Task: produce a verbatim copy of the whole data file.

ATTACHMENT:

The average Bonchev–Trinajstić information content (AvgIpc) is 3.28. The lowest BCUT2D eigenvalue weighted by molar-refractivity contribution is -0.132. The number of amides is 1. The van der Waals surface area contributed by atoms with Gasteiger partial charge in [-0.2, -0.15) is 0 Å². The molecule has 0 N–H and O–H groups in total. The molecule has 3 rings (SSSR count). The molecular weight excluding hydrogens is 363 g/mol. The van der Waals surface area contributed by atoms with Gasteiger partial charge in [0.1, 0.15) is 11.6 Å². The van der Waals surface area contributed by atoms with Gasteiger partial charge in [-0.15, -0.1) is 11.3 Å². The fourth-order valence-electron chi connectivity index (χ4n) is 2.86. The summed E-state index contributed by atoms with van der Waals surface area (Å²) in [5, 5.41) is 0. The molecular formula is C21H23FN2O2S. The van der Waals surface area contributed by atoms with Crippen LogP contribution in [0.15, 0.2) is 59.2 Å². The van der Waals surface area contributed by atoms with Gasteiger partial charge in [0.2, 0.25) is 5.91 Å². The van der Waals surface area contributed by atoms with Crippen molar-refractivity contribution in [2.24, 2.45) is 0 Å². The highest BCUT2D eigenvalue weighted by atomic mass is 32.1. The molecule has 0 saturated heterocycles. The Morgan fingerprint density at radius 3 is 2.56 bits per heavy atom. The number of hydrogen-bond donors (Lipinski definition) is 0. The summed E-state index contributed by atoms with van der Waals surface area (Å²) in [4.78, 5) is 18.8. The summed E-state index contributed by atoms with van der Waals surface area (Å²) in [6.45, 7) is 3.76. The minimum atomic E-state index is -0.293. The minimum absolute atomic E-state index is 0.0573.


The average Bonchev–Trinajstić information content (AvgIpc) is 3.28. The lowest BCUT2D eigenvalue weighted by molar-refractivity contribution is -0.132. The number of amides is 1. The van der Waals surface area contributed by atoms with Gasteiger partial charge in [-0.2, -0.15) is 0 Å². The molecule has 0 N–H and O–H groups in total. The molecule has 3 rings (SSSR count). The molecular weight excluding hydrogens is 363 g/mol. The van der Waals surface area contributed by atoms with Gasteiger partial charge in [0.1, 0.15) is 11.6 Å². The van der Waals surface area contributed by atoms with Gasteiger partial charge in [-0.15, -0.1) is 11.3 Å². The fourth-order valence-electron chi connectivity index (χ4n) is 2.86. The summed E-state index contributed by atoms with van der Waals surface area (Å²) in [5, 5.41) is 0. The molecular formula is C21H23FN2O2S. The van der Waals surface area contributed by atoms with Crippen LogP contribution in [0.15, 0.2) is 59.2 Å². The van der Waals surface area contributed by atoms with Gasteiger partial charge in [0.2, 0.25) is 5.91 Å². The van der Waals surface area contributed by atoms with Crippen molar-refractivity contribution in [2.24, 2.45) is 0 Å². The highest BCUT2D eigenvalue weighted by atomic mass is 32.1. The molecule has 0 saturated heterocycles. The Morgan fingerprint density at radius 3 is 2.56 bits per heavy atom. The number of hydrogen-bond donors (Lipinski definition) is 0. The summed E-state index contributed by atoms with van der Waals surface area (Å²) in [4.78, 5) is 18.8. The summed E-state index contributed by atoms with van der Waals surface area (Å²) in [6.45, 7) is 3.76. The minimum atomic E-state index is -0.293. The minimum absolute atomic E-state index is 0.0573.